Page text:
A SPECIALIST unit set up to tackle moorland and woodland blazes has just had its busiest period.
The Wildfire Unit, based at Holmfirth Fire Station on Huddersfield Road, has proved its mettle during the driest April and early May on record.
The unit has been on call to deal with moorland fires which have raged on the Pennines near Huddersfield and Halifax.
Firefighters spent days helping to tackle the massive blaze at Wainstalls, above Halifax, which was finally put out this Wednesday after 12 days.
They also tackled fires at Cop Hill, Marsden, and at several other moorland sites around Huddersfield.
Watch Commander Mick Lee said: “It has been a very, very busy start to the year, particularly in April and early May.
“We have had several large moorland fires and it has been particularly arduous work for the firefighters.”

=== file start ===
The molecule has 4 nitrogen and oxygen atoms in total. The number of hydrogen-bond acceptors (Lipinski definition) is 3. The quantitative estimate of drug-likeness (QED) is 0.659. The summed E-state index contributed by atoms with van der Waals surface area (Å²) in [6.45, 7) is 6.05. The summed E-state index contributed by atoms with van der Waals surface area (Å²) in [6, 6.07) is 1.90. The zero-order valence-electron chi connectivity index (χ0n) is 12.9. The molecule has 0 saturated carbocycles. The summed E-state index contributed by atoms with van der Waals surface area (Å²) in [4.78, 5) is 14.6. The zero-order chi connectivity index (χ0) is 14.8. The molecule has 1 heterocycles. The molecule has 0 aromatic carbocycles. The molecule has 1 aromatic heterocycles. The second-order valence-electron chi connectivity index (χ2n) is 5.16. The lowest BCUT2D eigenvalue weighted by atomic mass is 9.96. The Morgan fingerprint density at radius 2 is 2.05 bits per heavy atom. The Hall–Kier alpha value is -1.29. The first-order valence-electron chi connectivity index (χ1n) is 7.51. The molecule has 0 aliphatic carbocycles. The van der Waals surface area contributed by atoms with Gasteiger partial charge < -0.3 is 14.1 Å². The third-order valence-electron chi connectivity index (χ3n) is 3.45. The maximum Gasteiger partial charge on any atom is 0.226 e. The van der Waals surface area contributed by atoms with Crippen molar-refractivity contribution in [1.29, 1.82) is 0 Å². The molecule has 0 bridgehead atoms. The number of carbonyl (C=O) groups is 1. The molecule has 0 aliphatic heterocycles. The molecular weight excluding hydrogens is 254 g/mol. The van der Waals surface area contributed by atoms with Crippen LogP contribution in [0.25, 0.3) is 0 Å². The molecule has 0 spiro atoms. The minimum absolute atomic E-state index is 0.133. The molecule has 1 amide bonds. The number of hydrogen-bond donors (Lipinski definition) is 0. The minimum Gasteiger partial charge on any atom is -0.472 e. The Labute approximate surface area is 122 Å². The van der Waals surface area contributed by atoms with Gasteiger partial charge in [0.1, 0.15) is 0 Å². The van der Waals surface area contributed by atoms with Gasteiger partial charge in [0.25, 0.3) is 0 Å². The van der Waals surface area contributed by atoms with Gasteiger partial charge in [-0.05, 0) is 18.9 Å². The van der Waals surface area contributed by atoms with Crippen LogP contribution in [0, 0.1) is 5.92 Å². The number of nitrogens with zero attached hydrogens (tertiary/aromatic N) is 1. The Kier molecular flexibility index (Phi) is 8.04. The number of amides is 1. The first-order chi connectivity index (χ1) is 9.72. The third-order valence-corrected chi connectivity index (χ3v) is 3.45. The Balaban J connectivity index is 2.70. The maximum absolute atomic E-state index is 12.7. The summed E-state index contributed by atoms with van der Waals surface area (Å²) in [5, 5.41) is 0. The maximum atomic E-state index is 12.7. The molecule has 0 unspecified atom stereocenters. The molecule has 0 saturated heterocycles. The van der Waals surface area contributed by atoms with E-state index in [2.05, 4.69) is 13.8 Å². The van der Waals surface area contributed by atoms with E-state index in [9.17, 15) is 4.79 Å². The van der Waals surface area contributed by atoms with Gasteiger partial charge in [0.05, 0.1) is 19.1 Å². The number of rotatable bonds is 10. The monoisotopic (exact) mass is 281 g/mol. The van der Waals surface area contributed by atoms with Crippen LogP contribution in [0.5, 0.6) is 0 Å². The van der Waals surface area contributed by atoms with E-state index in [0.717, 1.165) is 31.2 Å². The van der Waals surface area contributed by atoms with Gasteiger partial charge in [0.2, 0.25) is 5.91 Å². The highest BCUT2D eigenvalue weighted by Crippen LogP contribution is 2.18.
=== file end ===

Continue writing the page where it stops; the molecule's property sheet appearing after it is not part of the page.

Strong winds which can change direction quickly, rough terrain and long distances from roads are just some of the elements which the unit faces.
The Holmfirth Wildfire Unit was set up two years ago and is one of only three in West Yorkshire. The others are in Todmorden and Keighley.
Their formation was encouraged by the Government, which realised the increasing importance of protecting the fragile ecosystems of West Yorkshire’s unique moorlands.
The unit has a dedicated Land Rover with a trailer full of specialised equipment, including lightweight flexible hoses, beaters and portable pumps which can take water from heathland streams.
At any time of day or night, eight of Holmfirth’s 17 on-call firefighters can be called out to man the Wildfire Unit.
The specialist firefighters have to be fit. They may have to travel long distances on foot over rough terrain carrying equipment and backpacks with 20 litres of water.
Station Commander Richard Doyle said: “I would like to congratulate everybody in the Wildfire Unit for the professionalism and enthusiasm with which they have fought the fires.
“We would encourage the public to be extra vigilant if we have further dry weather. A small spark can set off a huge fire”.